Where to stay in Tokyo for first time traveller: 6 Tokyo Accommodations (with honest reviews)

Tokyo is one of the best cities in Japan for solo travellers. But if you have never been to the capital city, it can be overwhelming when it comes to finding the right accommodation, especially when Tokyo has a reputation for being really expensive.

So if you are wondering where to stay in Tokyo for a first-time traveller, keep reading. In this guide, I’ll show you the six best places to stay in Tokyo as a solo traveller. I included a modern Japanese capsule-like hotel, a budget hostel, midrange and luxury hotels if you want to splurge. Plus, I included my honest opinion for each hostel and hotel option so you can make an informed decision for yourself.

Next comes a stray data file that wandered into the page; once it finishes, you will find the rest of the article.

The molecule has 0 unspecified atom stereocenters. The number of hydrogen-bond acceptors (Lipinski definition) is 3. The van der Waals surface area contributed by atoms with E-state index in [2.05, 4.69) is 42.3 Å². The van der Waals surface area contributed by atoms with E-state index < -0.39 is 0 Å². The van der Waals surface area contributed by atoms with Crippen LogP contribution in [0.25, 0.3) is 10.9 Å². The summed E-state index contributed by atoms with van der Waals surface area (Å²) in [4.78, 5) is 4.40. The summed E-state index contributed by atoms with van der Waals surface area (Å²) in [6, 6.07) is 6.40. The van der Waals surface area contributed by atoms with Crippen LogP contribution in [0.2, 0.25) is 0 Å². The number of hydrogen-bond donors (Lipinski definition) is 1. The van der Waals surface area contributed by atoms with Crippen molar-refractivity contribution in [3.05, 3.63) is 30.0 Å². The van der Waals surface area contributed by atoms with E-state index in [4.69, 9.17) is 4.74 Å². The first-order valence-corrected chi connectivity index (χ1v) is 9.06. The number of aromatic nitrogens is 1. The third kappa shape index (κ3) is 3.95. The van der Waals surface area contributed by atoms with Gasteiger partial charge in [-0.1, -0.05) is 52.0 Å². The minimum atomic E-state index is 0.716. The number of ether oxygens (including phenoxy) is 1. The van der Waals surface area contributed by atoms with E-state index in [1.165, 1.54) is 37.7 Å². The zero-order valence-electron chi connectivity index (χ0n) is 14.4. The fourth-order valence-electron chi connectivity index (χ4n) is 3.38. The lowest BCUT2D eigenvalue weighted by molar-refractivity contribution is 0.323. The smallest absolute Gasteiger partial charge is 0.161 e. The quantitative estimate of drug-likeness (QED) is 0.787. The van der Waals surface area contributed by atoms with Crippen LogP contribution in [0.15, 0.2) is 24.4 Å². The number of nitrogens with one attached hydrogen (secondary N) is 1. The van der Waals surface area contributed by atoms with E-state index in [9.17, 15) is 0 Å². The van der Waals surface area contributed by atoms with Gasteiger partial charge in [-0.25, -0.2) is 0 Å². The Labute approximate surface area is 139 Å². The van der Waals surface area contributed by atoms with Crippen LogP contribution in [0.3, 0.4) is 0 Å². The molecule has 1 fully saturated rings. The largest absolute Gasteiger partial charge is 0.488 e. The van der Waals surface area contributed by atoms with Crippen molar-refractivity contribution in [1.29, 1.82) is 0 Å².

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My Tokyo accommodations review is an opinion of my own, and I did not receive any compensation of any kind. I only want to share what I love. 

Disclosure: This post may contain affiliate links. If you buy something through them, I will receive a small commission at no additional cost. Thank you for supporting this website. For more information, please read the disclosure for more info.

Before you search for the best places to stay in Tokyo

Before you search for Tokyo accommodation, look at my post on everything you need to know before going to Japan. I included information like how to get around Japan and other travel tips.

Here are a few additional tips for booking hostels and hotels in Tokyo:

  • Check-in at 3pm and check-out at 11am.
  • Book early, as the rate goes up closer to your travel dates.
  • Pay attention to payment details like cancellation policy, etc. If you are not sure of your travel dates, choose the option where you can get a refund if you change your mind.

Tokyo accommodation culture